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December 20, 2009


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This once again provides a fresh setting, but at the price of a horrendous amount of setup before getting around to the actual mystery part: nearly two thirds of the book goes by before we get to the murder and Joliffe's opportunity to play sleuth.

I wonder how many historical mystery series exist because there isn't much market for straight historicals anymore.

I don't know about that. I have a fair amount of historical fiction on my shelves as well, some of it quite recent.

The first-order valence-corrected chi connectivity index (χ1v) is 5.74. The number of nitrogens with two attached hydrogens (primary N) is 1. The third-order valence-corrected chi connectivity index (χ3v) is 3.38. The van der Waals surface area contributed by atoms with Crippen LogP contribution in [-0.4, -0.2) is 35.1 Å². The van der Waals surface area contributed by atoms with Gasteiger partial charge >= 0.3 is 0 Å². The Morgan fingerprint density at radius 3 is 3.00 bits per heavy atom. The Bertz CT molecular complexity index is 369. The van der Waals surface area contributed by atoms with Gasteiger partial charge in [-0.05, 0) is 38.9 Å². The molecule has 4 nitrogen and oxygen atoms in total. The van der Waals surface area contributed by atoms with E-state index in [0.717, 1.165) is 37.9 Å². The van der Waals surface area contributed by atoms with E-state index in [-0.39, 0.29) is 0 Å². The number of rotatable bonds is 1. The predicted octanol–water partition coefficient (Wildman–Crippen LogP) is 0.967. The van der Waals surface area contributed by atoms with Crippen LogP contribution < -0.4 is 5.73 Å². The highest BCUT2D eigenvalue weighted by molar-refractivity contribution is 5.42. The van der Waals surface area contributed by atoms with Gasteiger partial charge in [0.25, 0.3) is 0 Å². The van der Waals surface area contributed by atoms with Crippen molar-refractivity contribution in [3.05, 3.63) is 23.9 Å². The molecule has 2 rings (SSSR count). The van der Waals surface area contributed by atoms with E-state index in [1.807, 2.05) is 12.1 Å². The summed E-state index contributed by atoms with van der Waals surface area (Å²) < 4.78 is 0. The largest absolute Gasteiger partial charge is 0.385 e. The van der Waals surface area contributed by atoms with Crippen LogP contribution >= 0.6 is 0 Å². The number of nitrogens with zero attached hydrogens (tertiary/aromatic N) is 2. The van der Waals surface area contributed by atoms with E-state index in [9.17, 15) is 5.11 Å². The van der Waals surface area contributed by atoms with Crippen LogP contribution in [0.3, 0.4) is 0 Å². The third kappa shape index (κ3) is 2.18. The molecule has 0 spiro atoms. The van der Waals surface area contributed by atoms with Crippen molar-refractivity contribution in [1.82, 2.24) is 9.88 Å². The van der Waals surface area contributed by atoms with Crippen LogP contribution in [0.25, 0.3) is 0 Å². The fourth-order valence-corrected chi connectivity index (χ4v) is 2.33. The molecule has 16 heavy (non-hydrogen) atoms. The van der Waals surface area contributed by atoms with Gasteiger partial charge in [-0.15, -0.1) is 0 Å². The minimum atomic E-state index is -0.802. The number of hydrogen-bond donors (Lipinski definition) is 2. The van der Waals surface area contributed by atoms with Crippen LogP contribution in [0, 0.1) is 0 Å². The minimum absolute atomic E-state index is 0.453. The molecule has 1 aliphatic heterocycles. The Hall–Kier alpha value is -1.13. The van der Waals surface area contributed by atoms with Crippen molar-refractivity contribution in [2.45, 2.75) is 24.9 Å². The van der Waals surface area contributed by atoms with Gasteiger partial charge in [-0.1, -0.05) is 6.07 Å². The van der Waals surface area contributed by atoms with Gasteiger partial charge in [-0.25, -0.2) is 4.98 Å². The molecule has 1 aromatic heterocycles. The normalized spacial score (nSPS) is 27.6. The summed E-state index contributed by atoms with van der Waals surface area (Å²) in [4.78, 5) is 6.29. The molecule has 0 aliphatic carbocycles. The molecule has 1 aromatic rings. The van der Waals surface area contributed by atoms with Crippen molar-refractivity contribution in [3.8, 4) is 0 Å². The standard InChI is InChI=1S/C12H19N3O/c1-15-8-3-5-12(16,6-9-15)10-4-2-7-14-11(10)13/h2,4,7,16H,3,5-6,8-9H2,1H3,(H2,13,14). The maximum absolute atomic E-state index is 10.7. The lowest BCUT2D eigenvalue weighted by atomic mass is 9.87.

I think the medieval murder mystery trend was mostly spawned by the success of the Cadfael novels. I don't know about other eras.

There are a few series set in the Roman Empire. Besides Lindsey Davis's Falco, there are books by Steven Saylor, and my wife has read a couple of other series too, I think.

I know mysteries and mystery series set in other periods exist, though I've never found any of them as interesting as the medieval ones. I've tried the Falco books and didn't click with them, as well as occasional Regency, Victorian, and Elizabethan ones. What I don't know is whether historical mysteries in general were a going thing before the Cadfael books took off or whether they jump-started the entire genre, not just the medieval ones.

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